In the past 2 months, I have started to work on several projects on the Island of Saint Vincent and the Grenadines. Working in the organic garden is one of my favourite tasks. I never thought I would like working outside in the heat digging and getting my hands dirty so much! Let’s be honest, I had been running from it for a long time! Growing up on a farm I was involved in farming actions, like preparing the greenhouses, planting, harvesting etc… and well, I did my best to study hard in order to have a less physical, bigger paycheck type of job. With this experience, I’m coming back to my roots!
When I arrived at RVA, Tessa asked me if I wanted to help her in the seed nursery, well of course!! As I didn’t know much about seeds, I started to ask questions and wonder about these little treasures! I joined Tessa in the nursery during the Tuesdays and Thursdays Common Action, and started taking care of the babies! We need to make sure that the other gardeners have enough seedlings to plant in their respective greenhouses, harvest seeds from the plants that we grow, keep the seeds organized, sort the seeds by family, keep track of the inventory, “BREF”, we are the Seed Masters! Taking care of an organic garden is a lot of work, but it’s so rewarding to see how the plants that you seeded start growing and provide you with food after just a couple of months! So what does it mean for me to be the master of the seeds? Well, I can guide through the nursery and help anyone find all the seedling they need (as I’ve learned to recognize and differentiate the baby plants, yes yes, tomatoes really look different from lettuces and cucumber!), I can tell you in which family the different plants are and what you can plant together in your beds (this is still not too sure, but I’m getting there!)!!! It’s a long learning process, and working with our Permaculture teacher, Luke is so much fun!!!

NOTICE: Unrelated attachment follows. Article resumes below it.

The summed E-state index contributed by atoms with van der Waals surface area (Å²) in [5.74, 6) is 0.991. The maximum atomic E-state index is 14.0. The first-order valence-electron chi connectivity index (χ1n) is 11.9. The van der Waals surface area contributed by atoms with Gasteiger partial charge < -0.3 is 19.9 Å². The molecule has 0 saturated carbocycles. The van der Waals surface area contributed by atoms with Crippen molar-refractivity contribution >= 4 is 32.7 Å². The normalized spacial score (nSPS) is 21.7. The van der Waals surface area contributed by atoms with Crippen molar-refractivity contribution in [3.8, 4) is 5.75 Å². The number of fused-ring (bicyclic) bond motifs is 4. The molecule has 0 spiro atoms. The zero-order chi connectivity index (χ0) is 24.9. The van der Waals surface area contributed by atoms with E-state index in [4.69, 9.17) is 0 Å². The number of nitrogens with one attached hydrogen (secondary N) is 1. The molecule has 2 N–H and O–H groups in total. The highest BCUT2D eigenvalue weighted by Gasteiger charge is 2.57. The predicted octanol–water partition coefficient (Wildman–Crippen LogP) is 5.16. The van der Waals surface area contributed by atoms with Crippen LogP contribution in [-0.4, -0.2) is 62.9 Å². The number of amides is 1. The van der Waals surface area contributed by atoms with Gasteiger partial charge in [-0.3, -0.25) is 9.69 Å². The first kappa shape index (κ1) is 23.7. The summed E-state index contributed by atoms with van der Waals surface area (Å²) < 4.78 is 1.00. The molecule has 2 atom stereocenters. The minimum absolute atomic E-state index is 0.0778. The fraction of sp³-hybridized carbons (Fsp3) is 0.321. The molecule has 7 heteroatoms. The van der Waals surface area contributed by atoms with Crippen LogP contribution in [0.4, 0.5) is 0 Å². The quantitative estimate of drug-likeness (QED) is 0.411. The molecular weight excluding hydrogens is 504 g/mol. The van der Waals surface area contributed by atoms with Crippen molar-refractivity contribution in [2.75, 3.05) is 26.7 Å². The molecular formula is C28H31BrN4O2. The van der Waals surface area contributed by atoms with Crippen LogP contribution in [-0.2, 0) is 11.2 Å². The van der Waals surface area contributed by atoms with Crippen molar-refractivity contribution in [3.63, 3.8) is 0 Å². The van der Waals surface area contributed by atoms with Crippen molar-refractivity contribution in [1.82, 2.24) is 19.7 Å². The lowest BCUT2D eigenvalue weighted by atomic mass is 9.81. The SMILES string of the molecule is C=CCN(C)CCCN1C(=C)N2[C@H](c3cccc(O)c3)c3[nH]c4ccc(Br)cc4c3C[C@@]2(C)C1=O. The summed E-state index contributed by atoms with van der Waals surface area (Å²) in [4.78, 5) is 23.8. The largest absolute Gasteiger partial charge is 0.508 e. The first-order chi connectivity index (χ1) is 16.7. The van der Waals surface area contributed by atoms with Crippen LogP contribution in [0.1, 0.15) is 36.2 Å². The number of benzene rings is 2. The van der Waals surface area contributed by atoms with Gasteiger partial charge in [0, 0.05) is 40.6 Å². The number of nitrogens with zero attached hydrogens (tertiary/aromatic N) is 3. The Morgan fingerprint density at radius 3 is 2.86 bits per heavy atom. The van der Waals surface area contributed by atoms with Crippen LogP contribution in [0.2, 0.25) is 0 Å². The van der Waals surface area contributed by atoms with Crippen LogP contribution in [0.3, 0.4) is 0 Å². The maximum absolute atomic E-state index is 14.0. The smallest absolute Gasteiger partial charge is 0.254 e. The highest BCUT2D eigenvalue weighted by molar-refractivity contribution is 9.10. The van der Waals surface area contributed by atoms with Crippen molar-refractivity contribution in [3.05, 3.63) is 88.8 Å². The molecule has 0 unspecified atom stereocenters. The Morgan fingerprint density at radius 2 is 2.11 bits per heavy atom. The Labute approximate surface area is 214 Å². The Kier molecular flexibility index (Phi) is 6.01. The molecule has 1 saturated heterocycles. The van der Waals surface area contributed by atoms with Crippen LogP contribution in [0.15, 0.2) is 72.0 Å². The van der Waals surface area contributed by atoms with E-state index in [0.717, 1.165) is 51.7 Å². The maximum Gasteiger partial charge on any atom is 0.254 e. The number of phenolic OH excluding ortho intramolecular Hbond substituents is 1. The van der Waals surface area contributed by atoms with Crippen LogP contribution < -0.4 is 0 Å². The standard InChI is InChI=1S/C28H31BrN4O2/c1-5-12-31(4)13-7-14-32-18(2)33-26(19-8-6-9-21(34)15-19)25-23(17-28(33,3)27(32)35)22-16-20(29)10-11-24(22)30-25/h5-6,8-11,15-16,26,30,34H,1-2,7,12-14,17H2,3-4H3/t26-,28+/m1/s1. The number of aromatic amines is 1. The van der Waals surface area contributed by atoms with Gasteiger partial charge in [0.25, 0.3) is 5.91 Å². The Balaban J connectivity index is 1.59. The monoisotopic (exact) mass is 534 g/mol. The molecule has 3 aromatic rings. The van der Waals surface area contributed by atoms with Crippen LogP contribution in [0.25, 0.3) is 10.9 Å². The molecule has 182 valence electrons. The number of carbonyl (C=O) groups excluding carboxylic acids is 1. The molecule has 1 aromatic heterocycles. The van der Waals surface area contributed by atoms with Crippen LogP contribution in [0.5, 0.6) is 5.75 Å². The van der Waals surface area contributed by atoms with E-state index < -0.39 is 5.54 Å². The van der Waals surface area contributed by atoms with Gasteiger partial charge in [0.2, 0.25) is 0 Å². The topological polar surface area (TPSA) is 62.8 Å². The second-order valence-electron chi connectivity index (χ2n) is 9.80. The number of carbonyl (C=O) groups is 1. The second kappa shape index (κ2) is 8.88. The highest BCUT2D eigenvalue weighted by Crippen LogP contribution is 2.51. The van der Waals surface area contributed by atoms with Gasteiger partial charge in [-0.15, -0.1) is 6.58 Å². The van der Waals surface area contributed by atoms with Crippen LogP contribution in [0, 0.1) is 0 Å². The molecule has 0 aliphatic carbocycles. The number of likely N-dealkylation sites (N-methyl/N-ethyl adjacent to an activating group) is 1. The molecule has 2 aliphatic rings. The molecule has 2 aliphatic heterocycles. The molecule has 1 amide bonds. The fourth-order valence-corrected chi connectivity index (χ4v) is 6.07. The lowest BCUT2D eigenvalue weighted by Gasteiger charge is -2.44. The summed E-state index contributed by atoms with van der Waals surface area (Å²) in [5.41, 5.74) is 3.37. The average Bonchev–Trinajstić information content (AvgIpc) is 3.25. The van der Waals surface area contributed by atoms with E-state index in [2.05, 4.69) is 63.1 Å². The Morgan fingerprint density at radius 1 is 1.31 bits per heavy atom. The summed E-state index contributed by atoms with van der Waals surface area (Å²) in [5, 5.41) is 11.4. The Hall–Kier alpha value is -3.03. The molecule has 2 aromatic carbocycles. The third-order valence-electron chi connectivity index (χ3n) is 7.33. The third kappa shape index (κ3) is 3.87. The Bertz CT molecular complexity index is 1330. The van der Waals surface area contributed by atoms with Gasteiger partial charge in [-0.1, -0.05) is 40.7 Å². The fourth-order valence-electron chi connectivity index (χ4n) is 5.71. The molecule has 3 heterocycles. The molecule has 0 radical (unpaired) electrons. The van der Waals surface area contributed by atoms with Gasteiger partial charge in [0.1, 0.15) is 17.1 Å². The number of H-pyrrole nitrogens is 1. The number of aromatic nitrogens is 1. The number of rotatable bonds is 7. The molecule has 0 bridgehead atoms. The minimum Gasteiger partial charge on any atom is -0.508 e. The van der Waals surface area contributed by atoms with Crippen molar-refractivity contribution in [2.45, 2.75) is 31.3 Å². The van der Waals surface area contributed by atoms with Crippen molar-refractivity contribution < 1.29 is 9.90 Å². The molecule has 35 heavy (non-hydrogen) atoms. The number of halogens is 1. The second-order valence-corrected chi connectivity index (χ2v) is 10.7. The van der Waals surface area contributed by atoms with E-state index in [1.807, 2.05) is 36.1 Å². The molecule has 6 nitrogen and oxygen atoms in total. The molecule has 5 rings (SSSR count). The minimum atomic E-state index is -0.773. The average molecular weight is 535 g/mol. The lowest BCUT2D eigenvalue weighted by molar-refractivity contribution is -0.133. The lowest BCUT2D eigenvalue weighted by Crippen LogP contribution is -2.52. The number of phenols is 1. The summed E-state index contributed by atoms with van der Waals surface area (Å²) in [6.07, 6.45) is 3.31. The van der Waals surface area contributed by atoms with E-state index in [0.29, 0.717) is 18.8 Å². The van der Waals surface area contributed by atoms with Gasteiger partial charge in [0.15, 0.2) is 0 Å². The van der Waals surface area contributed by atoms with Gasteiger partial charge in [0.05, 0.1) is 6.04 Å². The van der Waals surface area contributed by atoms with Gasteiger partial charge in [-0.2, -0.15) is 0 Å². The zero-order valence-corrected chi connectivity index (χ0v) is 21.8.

The Tree-Nursery is just next to our Seeds-Nursery, so we also get to be introduced to the baby trees! It’s fun to try and recognize them, especially because many of them we don’t have in Europe and I have never seen before! I love the baby trees!
As part of our program, my team is building an organic Permaculture Fruit Forest just behind the kitchen, it’s called our Kitchen Garden (we are so original with names!). For this project, we used an A-frame to place sting along the contour (the lines that you see on a map to tell you the altitude, on contour you are at level altitude), then we designed the looks of our beds, it’s star-shaped, almost looks like Union Jack! We used the contour to create a swale (a deep canal that will stop and store water during the strong rain showers in the rainy season, this will have the double task of preventing erosion and of slowly watering the plants after the rain). After the swale, we dug out the paths and created the beds! Lasagna Bedding is our motto! We used layers of Manure, Cardboard, Green and Brown organic matter to improve the quality of the soil and make it ready for planting! And now we’re watching it grow… By the end of our program in July, we might be able to harvest bananas, see how big our avocado trees get, harvest peas and beans, use mint and basil in the kitchen… I’m curious!!!!
As a little side project, I decided to rehabilitate the herbs garden next to the kitchen. Dug out all the weeds, reorganized the rocks around the beds, mulched and planted a lot of herbs! After just a couple of weeks, the plants look very happy and are growing, if it keeps raining a bit every morning, we should be able to use this little mandala garden as a source for the morning tea and for the seasoning of our food!